Labor risks remain top of mind for a full 96 percent of retailers. With strong overall job growth so far in 2015, retailers are facing an increasingly competitive labor environment, and are struggling to hire and retain qualified store associates and distribution center employees. Retail behemoths like Wal-Mart and Target have begun to offer more benefits and higher wages in an effort to attract and keep the best workers. This approach, however, is not without its risks: Sixty-three percent of retailers are concerned about the growing cost of healthcare for their employees as a result of the ACA and other labor regulations. At the same time, many fast food chains are responding to external pressures – including union and employee protests – that are pushing for higher hourly wages. As wage hikes become more widely adopted, retailers will increasingly be reevaluating their compensation and incentive offerings.
Competition for top industry executives also remains cutthroat. On the hunt for dynamic leaders that understand both the industry and its digital evolution, four-in-five retailers cite risks related to attracting and retaining key management personnel.
Interest Rates and Fuel Prices Take Top Spots on Economic Risk List
Along with top industry risks, the BDO Retail RiskFactor Report
looks at specific challenges retailers cite under general economic conditions. For the second year in a row, interest rates (88 percent) came in as the most frequently mentioned concern. At this point, unemployment has trended below 6 percent since September 2014, according to the Bureau of Labor Statistics. Now, both retailers and consumers alike are fixated on the Federal Reserve, questioning whether it will soon curtail its easy-money policy and raise what have been historically low interest rates over the past several years. If it does normalize rates, companies are well aware of the potential negative impact on consumer spending, as well as debt financing and credit access, which 94 percent specifically cite as a risk this year.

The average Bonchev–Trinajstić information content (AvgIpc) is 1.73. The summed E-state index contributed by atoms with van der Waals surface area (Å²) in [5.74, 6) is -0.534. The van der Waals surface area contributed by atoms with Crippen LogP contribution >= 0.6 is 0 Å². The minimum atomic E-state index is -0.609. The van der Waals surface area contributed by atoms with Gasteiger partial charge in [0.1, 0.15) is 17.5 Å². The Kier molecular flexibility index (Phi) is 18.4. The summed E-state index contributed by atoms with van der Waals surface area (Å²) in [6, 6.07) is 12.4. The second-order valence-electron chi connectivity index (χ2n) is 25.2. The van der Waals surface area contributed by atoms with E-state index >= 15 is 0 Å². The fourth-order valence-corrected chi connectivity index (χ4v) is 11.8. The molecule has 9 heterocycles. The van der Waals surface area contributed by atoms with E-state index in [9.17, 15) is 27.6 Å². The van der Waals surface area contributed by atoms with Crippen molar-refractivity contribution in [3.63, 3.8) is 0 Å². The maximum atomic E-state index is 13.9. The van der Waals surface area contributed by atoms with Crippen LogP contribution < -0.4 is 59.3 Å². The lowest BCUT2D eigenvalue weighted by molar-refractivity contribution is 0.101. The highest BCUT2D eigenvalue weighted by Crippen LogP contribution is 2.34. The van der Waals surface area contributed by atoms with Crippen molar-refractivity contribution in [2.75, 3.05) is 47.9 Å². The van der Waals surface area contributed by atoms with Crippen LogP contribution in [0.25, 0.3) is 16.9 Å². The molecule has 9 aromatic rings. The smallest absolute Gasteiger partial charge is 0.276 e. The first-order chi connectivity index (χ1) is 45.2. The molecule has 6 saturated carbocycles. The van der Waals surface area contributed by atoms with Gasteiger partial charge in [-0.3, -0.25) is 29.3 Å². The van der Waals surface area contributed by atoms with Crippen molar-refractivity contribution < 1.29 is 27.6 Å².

Meanwhile, retailers’ energy and fuel price concerns also remain high, cited by 83 percent of retailers analyzed. With some analysts forecasting an imminent rise in what have been depressed gasoline prices since last fall, retailers are sensitive to the impact of price hikes on their own transportation costs, as well as their effect on consumer sentiment and buying power. A fuel price increase could have a particularly pronounced effect on the consumer side at this point, as tepid overall spending indicates that consumers have opted to either save the money they aren’t paying at the pump or use it to pay down debt.
Supply Chain and Currency Concerns have Retailers Mulling International Operations
As retailers vie for domestic growth, international risks remain on their radars. In fact, nearly nine-in-10 companies cite international operations risks, including economic conditions, laws and regulations, this year. More notably, virtually all (98 percent) retailers are worried about supplier and vendor risks, including shipping and imports. The precarious sourcing situation that resulted from labor negotiations at U.S. West Coast ports undoubtedly opened many retailers’ eyes to their distribution and inventory exposures. Although the labor issues were resolved in February, delays and price hikes took a toll this spring, prompting more retailers to consider near-sourcing as a strategic approach to lowering costs and liabilities. In fact, North America overtook Asia as the most attractive sourcing region this year, according to results from our 2015 Retail Compass Survey of CFOs
With the U.S. dollar’s value having risen 22 percent on the ICE dollar index year-over-year as of late April, currency rate risks and their impact on profits and revenues are also of chief concern for 82 percent of retailers. Converting foreign sales to U.S. dollars in this environment, especially for retailers with stores in European and BRIC countries, can cut deeply into margins, as can sourcing internationally in U.S. dollars.
Along with sourcing and exchange rate challenges, retailers also continue to monitor their compliance with international regulations and ensuing liabilities. With more cross-border activity occurring than ever before, retailers with decentralized international operations are increasingly realizing the need for more robust investment and board involvement in order to establish effective compliance programs. In line with last year’s results, 43 percent of retailers highlight risks surrounding the Foreign Corrupt Practices Act in their 10-Ks, up from 27 percent in 2013.
Above all, the year ahead will challenge and reward those retailers whose leaders carefully pursue innovative growth initiatives and nimble investment strategies. As retailers hold out hope that consumer spending will soon align with the more promising conditions in the broader market, the 2015 Retail RiskFactor Report
indicates that they are well aware of their own exposures to the most pressing economic, regulatory and competitive threats. Looking ahead, sustainable growth demands the right balance of caution and aggression in order for retailers to mitigate their downside risks and stay out in front of their competition.